Government shutdown keeps stirring uncertainty for some

By Jamison Cocklin


As the U.S. government shutdown enters its 10th day today, its effects on the Mahoning Valley economy continue.

Economic-development grants, small-business loans and workforce services have been halted or curtailed as the stalemate in Washington continues with no end in sight.

“If this goes on and on, we would run out of cash,” said Bert Cene, director of the Mahoning-Columbiana Training Association, which provides free employment-related services to job seekers and employers. “We’re doing what we can to save, but this is impacting service to our new customers. We can’t make funding obligations for them.”

The MCTA, which also runs the area’s One-Stop career service center, receives a large part of its funding through the Federal Workforce Investment Act. Cene said his organization can’t draw from the $1.4 million it was allocated for this fiscal year, which began Oct. 1, as a result of the shutdown.

The agency is running on carry-over and other emergency funds and it is serving job seekers, but some new customers who have been on a waiting list for months can’t take advantage of money the MCTA distributes among low-income adults and displaced workers for education.

Cene said his organization is not alone; 19 others across the state and hundreds across the country have been similarly affected.

At the Ohio Small Business Development Center in Youngstown, business consultant Bill Oliver said clients waiting for loans guaranteed by the U.S. Small Business Administration to be processed are out of luck. Those loans stopped when the government shut down, and as many as 1,000 loans could be delayed nationwide each week.

“For small businesses, SBA loan guarantees are critical,” Oliver said. “Banks aren’t exactly running around lending money. They’re much more committed with a government guarantee.”

Oliver wasn’t sure how many area small-business owners are affected, but he said the SBDC spends most of its time helping owners get financing for businesses.

The bulk of U.S. governmental operations were shuttered last week after lawmakers in the House and Senate failed to agree on a spending bill to fund government at the start of the new fiscal year.

Separately, Democrats and Republicans are also clashing as a deadline approaches for boosting the government’s $16.7 trillion borrowing limit.

Mike Van Buskirk, president and chief executive officer of the Ohio Bankers League, said the debt-ceiling fight is the primary concern for banks, businesses, financial markets and even consumers at the moment.

Next year, the Federal Reserve is expected to begin the transition for scaling back its $85-billion-a-month in bond purchases that have injected cash into the sluggish economy to boost growth.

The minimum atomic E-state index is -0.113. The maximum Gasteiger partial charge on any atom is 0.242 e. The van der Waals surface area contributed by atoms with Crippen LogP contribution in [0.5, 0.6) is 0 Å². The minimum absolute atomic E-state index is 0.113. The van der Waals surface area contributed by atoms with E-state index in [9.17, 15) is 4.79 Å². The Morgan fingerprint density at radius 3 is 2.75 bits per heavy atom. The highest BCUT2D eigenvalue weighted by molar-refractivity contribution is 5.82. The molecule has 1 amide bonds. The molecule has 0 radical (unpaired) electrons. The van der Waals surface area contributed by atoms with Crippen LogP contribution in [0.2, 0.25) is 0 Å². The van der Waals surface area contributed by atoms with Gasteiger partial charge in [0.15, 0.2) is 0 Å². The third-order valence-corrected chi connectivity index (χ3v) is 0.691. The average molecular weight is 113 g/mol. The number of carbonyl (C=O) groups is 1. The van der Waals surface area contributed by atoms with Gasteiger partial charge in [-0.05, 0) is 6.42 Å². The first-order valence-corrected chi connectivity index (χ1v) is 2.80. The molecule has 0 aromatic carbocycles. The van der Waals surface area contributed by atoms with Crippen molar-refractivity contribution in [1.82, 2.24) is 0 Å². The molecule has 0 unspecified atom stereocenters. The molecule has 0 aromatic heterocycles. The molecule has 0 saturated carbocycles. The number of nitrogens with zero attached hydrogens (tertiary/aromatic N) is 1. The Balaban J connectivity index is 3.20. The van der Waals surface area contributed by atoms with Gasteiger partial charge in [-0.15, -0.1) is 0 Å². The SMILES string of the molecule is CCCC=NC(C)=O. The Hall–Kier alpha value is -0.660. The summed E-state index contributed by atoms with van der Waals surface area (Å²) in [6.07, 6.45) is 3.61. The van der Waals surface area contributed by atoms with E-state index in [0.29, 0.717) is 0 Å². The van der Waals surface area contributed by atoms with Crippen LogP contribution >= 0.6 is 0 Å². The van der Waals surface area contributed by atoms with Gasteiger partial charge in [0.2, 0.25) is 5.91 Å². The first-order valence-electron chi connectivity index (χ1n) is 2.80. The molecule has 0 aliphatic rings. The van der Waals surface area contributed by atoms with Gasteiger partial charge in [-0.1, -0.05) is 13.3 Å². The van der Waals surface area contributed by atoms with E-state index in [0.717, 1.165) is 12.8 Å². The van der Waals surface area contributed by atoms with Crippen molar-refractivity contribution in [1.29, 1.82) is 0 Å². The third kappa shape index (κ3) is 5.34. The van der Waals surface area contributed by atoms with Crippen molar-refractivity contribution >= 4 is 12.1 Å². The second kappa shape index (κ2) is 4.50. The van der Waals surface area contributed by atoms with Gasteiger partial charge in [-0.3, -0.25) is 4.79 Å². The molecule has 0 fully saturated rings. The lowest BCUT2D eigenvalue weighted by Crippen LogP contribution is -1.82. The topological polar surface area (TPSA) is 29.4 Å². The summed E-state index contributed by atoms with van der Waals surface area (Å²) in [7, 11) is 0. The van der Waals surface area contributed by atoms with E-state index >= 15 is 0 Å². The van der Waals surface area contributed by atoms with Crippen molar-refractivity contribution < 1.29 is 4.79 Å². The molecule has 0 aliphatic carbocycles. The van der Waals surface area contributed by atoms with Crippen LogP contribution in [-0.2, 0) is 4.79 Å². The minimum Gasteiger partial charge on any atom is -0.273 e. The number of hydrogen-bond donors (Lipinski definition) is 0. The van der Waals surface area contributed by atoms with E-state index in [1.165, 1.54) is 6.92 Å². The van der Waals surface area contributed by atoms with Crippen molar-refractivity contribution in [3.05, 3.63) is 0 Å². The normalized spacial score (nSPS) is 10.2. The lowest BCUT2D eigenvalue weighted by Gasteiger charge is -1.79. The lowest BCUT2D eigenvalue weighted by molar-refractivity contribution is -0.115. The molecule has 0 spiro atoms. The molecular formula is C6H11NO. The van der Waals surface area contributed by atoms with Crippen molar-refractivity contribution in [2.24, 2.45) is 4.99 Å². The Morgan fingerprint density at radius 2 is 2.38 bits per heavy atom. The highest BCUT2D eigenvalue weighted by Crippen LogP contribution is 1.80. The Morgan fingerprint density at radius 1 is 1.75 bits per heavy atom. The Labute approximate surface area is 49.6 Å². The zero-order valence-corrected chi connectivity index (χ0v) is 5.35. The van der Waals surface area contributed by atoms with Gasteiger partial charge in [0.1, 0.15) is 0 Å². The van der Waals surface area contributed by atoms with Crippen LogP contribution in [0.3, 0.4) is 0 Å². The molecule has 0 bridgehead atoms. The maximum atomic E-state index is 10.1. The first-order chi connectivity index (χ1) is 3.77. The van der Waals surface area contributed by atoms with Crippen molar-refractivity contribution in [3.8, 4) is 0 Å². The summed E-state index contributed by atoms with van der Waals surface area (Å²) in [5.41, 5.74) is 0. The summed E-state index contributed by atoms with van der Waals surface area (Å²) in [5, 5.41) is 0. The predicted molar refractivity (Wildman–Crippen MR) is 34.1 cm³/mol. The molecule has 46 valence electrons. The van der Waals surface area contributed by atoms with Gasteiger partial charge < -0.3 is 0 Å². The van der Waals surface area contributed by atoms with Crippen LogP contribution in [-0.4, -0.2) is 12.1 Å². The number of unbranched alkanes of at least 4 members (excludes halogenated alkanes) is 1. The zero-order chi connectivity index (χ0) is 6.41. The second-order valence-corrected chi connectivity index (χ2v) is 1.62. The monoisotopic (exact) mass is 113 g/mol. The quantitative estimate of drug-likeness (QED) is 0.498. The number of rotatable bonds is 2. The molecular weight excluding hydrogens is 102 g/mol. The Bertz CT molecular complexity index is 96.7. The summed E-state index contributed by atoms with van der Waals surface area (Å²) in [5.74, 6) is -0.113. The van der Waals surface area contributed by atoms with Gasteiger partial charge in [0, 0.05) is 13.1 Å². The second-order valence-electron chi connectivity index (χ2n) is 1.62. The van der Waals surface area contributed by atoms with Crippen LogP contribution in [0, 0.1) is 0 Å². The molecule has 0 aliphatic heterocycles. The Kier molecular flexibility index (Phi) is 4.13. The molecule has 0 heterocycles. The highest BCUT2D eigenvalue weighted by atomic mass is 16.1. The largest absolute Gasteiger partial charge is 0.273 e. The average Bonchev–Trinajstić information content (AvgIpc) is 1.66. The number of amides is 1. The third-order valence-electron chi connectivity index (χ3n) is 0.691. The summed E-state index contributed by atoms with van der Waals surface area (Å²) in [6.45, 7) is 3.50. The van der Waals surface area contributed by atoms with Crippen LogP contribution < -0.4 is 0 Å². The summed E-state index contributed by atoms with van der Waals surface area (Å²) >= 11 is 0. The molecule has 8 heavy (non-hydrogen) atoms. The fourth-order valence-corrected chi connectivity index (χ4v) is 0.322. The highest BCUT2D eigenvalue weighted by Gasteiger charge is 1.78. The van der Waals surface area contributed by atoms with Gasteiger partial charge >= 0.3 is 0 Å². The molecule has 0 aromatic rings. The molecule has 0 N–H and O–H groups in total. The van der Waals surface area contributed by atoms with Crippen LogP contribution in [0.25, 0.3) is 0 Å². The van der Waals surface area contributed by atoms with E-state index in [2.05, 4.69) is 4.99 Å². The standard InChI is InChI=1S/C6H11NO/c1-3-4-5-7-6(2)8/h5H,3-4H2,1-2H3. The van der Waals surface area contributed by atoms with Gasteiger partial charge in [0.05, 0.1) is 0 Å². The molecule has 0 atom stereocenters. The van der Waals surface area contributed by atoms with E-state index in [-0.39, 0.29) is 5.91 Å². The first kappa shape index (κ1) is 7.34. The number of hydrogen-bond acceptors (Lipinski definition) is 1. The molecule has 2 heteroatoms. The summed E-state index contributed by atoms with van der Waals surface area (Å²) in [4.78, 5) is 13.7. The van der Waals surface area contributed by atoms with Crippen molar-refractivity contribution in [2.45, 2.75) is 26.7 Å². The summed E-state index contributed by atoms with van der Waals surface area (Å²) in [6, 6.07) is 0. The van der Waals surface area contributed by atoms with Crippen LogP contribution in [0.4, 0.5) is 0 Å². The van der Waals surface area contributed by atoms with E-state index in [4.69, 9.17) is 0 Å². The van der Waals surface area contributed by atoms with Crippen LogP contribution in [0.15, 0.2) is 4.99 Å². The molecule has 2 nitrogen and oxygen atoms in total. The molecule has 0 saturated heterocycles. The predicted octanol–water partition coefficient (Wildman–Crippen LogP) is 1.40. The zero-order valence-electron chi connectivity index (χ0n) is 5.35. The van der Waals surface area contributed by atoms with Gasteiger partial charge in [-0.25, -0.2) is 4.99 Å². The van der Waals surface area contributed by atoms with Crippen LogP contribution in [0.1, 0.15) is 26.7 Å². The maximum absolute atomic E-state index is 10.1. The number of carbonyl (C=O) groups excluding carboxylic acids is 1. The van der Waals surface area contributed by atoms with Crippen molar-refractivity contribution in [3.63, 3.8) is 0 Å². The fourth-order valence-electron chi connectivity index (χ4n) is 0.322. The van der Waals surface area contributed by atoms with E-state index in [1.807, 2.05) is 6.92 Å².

Already, long-term interest rates have started rising in anticipation, but if the U.S. defaults on its debt obligations, Van Buskirk said interest rates could skyrocket, which would hurt lending at banks across the nation if borrowers can’t afford to take out new loans.

About 800,000 federal workers were sent home last week when the government shut down; some 350,000 have since been called back by the Defense Department.

According to the U.S. Bureau of Labor Statistics, Ohio had about 75,900 federal government workers in August. Of those, 22,600 worked for the Postal Service which was not affected by the shutdown.

“The fact is we’ve already seen enormous economic impacts with job growth below the national average for 14 months,” said Cleveland-based economist George Zeller. “The economy was already growing too slowly, and this is going to hurt us even more.”

The Ohio Department of Job and Family Services will delay the release of state and county unemployment numbers this month because it relies on a portion of data from the U.S. Department of Labor, which is shuttered. Zeller said that will make it difficult, at least temporarily, to determine the shutdown’s effect on local workforces.

At the Eastgate Regional Council of Governments in Youngstown, a $169,095 grant will be delayed indefinitely, said Patti Atwood, director of administration. Eastgate assists economic development projects in Mahoning, Trumbull and Ashtabula counties. Although such grants account for a small portion of the council’s budget, Atwood said some area projects could be delayed.

Other grants coming from the U.S. Economic Development Administration that were headed to cities like Youngstown will be delayed as well.

The Associated Press contributed to this story.

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